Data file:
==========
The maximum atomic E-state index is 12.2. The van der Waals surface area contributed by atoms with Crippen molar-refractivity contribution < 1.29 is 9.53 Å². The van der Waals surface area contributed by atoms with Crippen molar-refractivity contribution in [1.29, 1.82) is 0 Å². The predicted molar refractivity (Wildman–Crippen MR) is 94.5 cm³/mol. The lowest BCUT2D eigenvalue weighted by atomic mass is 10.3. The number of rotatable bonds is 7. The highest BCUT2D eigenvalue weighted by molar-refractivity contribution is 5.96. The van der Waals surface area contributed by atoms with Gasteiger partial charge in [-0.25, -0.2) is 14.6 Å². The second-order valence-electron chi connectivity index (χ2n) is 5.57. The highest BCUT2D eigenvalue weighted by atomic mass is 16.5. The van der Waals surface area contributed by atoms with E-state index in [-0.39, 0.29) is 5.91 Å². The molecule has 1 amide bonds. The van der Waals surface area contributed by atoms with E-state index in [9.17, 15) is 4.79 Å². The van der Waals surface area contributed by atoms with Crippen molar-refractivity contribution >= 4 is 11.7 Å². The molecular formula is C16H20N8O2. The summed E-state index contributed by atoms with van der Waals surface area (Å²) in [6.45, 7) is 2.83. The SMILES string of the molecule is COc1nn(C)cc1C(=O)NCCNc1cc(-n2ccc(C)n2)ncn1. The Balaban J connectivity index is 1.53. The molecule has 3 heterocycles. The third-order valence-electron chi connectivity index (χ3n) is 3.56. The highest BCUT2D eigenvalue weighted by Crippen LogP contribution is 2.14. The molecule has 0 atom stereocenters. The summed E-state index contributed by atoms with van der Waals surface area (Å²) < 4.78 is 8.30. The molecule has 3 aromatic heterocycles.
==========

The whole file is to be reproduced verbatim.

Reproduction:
The maximum atomic E-state index is 12.2. The van der Waals surface area contributed by atoms with Crippen molar-refractivity contribution < 1.29 is 9.53 Å². The van der Waals surface area contributed by atoms with Crippen molar-refractivity contribution in [1.29, 1.82) is 0 Å². The predicted molar refractivity (Wildman–Crippen MR) is 94.5 cm³/mol. The lowest BCUT2D eigenvalue weighted by atomic mass is 10.3. The number of rotatable bonds is 7. The highest BCUT2D eigenvalue weighted by molar-refractivity contribution is 5.96. The van der Waals surface area contributed by atoms with Gasteiger partial charge in [-0.25, -0.2) is 14.6 Å². The second-order valence-electron chi connectivity index (χ2n) is 5.57. The highest BCUT2D eigenvalue weighted by atomic mass is 16.5. The van der Waals surface area contributed by atoms with E-state index in [-0.39, 0.29) is 5.91 Å². The molecule has 1 amide bonds. The van der Waals surface area contributed by atoms with E-state index in [9.17, 15) is 4.79 Å². The van der Waals surface area contributed by atoms with Crippen molar-refractivity contribution >= 4 is 11.7 Å². The molecular formula is C16H20N8O2. The summed E-state index contributed by atoms with van der Waals surface area (Å²) in [6.45, 7) is 2.83. The SMILES string of the molecule is COc1nn(C)cc1C(=O)NCCNc1cc(-n2ccc(C)n2)ncn1. The Balaban J connectivity index is 1.53. The molecule has 3 heterocycles. The third-order valence-electron chi connectivity index (χ3n) is 3.56. The highest BCUT2D eigenvalue weighted by Crippen LogP contribution is 2.14. The molecule has 0 atom stereocenters. The summed E-state index contributed by atoms with van der Waals surface area (Å²) < 4.78 is 8.30. The molecule has 3 aromatic heterocycles.